Missing in L.A.: How Did a Woman Vanish in Plain Sight? | KCET
Missing in L.A.: How Did a Woman Vanish in Plain Sight?
In 2016, there was 9,943 reported cases of missing adults in Los Angeles.
Nancy Paulikas was one of them.
Where is she?
That question rarely escapes Kirk Moody’s mind since the day his wife, Nancy, disappeared from a crowded museum in Los Angeles on Oct. 15, 2016. War rooms and search parties have formed, people have driven thousands of miles from the Mexican border to the Central Valley, and still there’s no sign of Nancy Paulikas.
The Manhattan Beach couple visited the Los Angeles County Museum of Art, LACMA, on a Sunday afternoon last October. Fifty-five year old Nancy, a retired senior computer engineer, had been diagnosed with early onset Alzheimer's a year earlier. In the four months before the museum visit, her disease accelerated. She was barely able to speak, and reliant on Kirk for nearly all of her needs. That Sunday at LACMA, however, was a good day for Nancy. There were no tantrums or outbursts.
Just before heading home, they both used the bathroom but somehow got separated. A search of the museum quickly ensued. The Los Angeles Police Department responded with search dogs and scoured the nearby streets but turned up no clues.
Nancy vanished from one of the most populous, congested parts of Los Angeles. She had no money, no purse, no identification and may not have known her full name when she wandered off, according to her husband.
Law enforcement has ruled out suspecting Kirk in her disappearance. Surveillance footage from a few nearby stores in the Fairfax district shows Nancy walking on Wilshire Boulevard and then turning down a side street. The grainy images are the only clues Kirk and his family have as to where she may have gone.
Finding the footage was a mission in itself.
One business was “willing to let us watch the video but they didn’t know how to copy it for us. So, my friend stayed up there and watched several hours of videos," said Moody.
Kirk tackled his wife’s disappearance much as he would one of his engineering projects. His kitchen was covered with maps, and he used spreadsheets and mathematical equations to estimate how far Nancy could have walked given her good physical shape. Sign-up sheets, databases and phone trees were established for volunteers who wanted to go look for Nancy.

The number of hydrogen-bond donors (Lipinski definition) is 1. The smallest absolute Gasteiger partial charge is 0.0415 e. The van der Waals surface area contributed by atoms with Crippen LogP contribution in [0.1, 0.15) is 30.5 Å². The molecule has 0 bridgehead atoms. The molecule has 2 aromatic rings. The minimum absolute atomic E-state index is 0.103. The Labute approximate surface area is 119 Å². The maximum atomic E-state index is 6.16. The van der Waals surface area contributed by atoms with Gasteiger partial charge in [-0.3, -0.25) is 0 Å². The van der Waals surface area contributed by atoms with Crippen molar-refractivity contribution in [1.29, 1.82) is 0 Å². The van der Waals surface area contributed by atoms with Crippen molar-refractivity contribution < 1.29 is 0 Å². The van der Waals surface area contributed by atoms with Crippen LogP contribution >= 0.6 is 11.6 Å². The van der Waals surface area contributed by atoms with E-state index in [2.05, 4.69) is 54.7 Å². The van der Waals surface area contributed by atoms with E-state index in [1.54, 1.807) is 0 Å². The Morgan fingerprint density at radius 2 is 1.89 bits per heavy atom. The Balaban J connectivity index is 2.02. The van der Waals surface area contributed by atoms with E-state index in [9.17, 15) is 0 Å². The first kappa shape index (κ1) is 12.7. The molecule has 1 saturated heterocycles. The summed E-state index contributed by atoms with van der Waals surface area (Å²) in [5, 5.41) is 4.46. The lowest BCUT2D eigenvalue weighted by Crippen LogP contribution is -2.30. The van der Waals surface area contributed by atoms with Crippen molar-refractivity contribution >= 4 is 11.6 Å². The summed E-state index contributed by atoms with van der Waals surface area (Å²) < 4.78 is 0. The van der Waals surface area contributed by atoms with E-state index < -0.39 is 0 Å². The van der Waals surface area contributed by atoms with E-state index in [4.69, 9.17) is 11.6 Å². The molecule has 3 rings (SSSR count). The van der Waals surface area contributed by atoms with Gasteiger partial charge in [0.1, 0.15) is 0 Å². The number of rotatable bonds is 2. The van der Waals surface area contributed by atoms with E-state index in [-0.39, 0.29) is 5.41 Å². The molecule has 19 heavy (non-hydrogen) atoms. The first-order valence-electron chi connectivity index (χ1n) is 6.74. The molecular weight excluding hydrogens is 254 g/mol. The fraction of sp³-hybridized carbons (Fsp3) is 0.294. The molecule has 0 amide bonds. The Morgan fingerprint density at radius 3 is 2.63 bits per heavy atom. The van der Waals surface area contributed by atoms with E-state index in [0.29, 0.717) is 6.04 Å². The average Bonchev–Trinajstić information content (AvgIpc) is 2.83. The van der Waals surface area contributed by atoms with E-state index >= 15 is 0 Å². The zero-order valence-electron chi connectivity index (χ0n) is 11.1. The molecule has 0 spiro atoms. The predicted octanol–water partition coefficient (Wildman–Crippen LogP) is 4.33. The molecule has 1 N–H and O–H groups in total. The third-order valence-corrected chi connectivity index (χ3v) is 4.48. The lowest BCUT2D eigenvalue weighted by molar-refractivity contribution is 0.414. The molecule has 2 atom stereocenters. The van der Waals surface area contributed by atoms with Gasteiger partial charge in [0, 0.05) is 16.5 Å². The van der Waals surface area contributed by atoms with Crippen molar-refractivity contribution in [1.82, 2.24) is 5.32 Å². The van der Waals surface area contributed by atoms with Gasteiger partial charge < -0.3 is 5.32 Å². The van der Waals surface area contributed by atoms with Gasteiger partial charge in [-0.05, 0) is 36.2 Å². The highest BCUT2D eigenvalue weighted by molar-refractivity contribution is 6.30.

Kirk was persuaded to trade in his flip phone for a smart phone so he could check emails in real time. Someone made daily call to the coroner’s office. LAPD detectives assisted by checking out known homeless encampments, even though that was a long shot given her condition.
"She probably wouldn't be able to survive in the homeless community. Someone would really have to be taking care of her all the time and it’s just not possible," said Moody.
A theory on what happened to Nancy quickly formed: She was in a nursing home or adult care facility listed as a Jane Doe. Only a residential care unit would be able to handle her — and could get paid for doing so.
After a few phone calls and visits, Kirk and the other volunteers learned there is no coordinated system or database between all law enforcement agencies and the medical community to track at-risk mentally impaired adults.
However, Detective Samuel Soto of LAPD’s Adult Missing Persons Unit says his six-person team sends notifications to local hospitals in the case of an at-risk missing adult. In the past, when social workers at care facilities have contacted the LAPD about Jane and John Does, they have been successful in identifying individuals.
As a standard practice, however, residential care facilities do not necessarily share information among each other or with law enforcement about any non-identifiable patients they may have. Without that coordination, Kirk and his dwindling group of volunteers have been forced to personally visit the facilities. There are 119,000 skilled nursing facilities and 7,460 assisted living facilities California. Kirk has reached out to over 2,600 of them.
Every week, Nancy’s elderly parents still visit three or four nursing homes across the Southland. They’ve traveled as far south as San Diego and as far north as Kern County. Convinced she’s alive, it’s the only thing they can do to locate their only daughter, who had become increasingly difficult in the weeks before her disappearance.
"It was getting to a point we couldn’t take her out to dinner or in public,” said Joan Paulikas.